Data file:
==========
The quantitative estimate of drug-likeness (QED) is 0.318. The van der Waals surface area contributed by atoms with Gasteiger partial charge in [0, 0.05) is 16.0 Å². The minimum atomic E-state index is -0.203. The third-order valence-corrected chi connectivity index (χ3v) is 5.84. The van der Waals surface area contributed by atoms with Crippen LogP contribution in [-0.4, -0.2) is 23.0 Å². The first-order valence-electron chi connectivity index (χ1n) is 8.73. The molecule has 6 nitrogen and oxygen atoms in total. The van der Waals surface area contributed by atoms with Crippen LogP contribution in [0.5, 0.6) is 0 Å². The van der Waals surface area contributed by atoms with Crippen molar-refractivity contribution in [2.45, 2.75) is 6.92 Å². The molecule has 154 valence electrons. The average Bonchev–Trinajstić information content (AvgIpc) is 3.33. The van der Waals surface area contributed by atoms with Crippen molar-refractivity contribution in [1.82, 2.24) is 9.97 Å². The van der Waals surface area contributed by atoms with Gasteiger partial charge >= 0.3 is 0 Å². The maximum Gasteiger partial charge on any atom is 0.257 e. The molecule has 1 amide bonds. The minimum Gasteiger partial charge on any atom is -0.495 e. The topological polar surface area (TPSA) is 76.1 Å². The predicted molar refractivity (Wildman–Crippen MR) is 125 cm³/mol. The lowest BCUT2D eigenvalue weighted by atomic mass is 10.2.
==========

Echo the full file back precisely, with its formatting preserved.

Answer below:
The quantitative estimate of drug-likeness (QED) is 0.318. The van der Waals surface area contributed by atoms with Gasteiger partial charge in [0, 0.05) is 16.0 Å². The minimum atomic E-state index is -0.203. The third-order valence-corrected chi connectivity index (χ3v) is 5.84. The van der Waals surface area contributed by atoms with Crippen LogP contribution in [-0.4, -0.2) is 23.0 Å². The first-order valence-electron chi connectivity index (χ1n) is 8.73. The molecule has 6 nitrogen and oxygen atoms in total. The van der Waals surface area contributed by atoms with Crippen LogP contribution in [0.5, 0.6) is 0 Å². The van der Waals surface area contributed by atoms with Crippen molar-refractivity contribution in [2.45, 2.75) is 6.92 Å². The molecule has 154 valence electrons. The average Bonchev–Trinajstić information content (AvgIpc) is 3.33. The van der Waals surface area contributed by atoms with Crippen molar-refractivity contribution in [1.82, 2.24) is 9.97 Å². The van der Waals surface area contributed by atoms with Gasteiger partial charge >= 0.3 is 0 Å². The maximum Gasteiger partial charge on any atom is 0.257 e. The molecule has 1 amide bonds. The minimum Gasteiger partial charge on any atom is -0.495 e. The topological polar surface area (TPSA) is 76.1 Å². The predicted molar refractivity (Wildman–Crippen MR) is 125 cm³/mol. The lowest BCUT2D eigenvalue weighted by atomic mass is 10.2.